The Germans need China’s market and Taiwan’s chips

The greatest concern of the Americans is that Beijing will absorb Taipei and with it the Taiwanese chip industry, which is the world market leader. Then the USA, like the rest of the world, could be blackmailed by China. That’s the horror vision, and that’s exactly why Pelosi visited the Taiwanese chip industry. And now there are these maneuvers. What attitude should one take on this?

On Nancy Pelosi’s visit to Taipei, the FAZ captions its commentary with a rhetorical question: “Was it worth it?” Halle political scientist Johannes Varwick doubts “whether it’s wise to take on Russia and China at the same time.” Because: “We achieve nothing – but we put our prosperity at risk and risk war. It doesn’t get any dumber.” Major commentator Thomas Friedman called Pelosi’s visit “dangerous and irresponsible” in the left-liberal New York Times. And Simon Jenkins writes in the Guardian, also a leftist paper, in Taiwan, as in Ukraine, “the West flirts with doom”.

Demand from Reinhard Bütikofer, the former leader of the Greens and today’s foreign, especially China, expert from the European Parliament.

Ex-Greens boss: War can be prevented

FOCUS online: Should Pelosi really have to provoke the Chinese like that?

Bütikofer: The conflict over Taiwan has basically existed for many decades. The fact that it is currently getting worse is not because Nancy Pelosi is traveling there with a delegation, but because of China’s increasingly aggressive, nationalist policies under Xi Jinping.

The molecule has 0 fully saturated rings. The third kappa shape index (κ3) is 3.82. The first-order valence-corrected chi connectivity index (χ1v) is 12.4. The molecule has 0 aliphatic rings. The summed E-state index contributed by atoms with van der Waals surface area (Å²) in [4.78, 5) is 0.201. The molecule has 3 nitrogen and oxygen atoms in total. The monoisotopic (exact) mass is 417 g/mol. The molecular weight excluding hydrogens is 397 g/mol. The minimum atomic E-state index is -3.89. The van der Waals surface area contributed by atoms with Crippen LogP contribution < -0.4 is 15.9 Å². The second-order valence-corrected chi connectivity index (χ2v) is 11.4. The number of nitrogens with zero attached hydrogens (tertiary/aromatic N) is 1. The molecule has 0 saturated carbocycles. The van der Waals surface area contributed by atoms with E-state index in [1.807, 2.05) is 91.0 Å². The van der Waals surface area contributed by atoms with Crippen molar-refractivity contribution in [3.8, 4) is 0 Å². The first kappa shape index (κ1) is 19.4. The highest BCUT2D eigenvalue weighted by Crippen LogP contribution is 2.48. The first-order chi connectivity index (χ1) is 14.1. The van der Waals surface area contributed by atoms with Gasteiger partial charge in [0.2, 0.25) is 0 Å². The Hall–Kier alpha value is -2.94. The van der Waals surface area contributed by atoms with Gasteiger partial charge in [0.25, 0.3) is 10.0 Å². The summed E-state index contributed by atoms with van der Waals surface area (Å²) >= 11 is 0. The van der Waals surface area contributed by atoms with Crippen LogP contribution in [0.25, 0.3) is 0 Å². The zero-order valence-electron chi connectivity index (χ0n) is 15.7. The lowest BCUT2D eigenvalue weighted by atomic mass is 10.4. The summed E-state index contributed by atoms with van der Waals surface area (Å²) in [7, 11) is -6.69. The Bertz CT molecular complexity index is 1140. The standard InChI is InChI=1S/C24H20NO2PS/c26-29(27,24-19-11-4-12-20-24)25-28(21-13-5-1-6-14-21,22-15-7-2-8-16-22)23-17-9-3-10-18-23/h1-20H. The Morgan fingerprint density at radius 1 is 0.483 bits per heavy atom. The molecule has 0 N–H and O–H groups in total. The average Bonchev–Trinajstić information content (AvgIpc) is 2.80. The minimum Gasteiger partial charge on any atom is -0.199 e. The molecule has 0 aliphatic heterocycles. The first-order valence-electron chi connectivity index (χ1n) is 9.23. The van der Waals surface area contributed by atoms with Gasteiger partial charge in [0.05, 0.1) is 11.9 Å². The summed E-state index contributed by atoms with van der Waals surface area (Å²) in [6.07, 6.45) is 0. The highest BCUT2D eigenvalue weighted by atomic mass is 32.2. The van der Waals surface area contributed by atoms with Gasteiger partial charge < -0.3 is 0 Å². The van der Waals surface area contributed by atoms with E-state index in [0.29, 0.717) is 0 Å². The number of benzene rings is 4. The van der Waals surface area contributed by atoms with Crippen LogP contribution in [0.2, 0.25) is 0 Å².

And what does Xi want?

Bütikofer: Xi wants to persuade the world that a Chinese-enforced annexation of Taiwan is historically inevitable, and he wants to make that happen during his tenure as party emperor. Any solidarity with democratic Taiwan is therefore branded as a provocation.

How should democracies react?

Bütikofer: If democracies would submit to this reading, it would not promote stability or even peace, but make a Chinese military adventure against Taiwan more likely. Didn’t we learn from the case of Ukraine that ignoring or glossing over an autocrat’s imperialist policies leaves dangerously large spaces for aggression? We shouldn’t make the same mistake twice.

So: Solidarity with Taiwan because it’s a democracy?

Bütikofer: Solidarity towards Taiwan is part of what we mean when we talk about standing together in democracy around the world. And yes, despite the danger of the conflict over Taiwan, a war there, the dangers of which many are now talking about, can be avoided if Beijing succeeds in making it very clear that it would have to pay an extraordinarily high price itself in the event of such an attack.

Does Germany need a different China policy?

Bütikofer: It is becoming increasingly obvious that Germany needs a policy on China that is prepared for the risks that emanate from there. We can no longer afford to be economically dependent on a regime that is willing to forge weapons against us. We also learned that from the example of the Ukraine war.

Final question, more to ourselves, searching: But can we afford “no dependencies on China”?

Other users are also interested in:

Melnyk wants the “liver sausage” conversation with Scholz as a farewell

Leave a Comment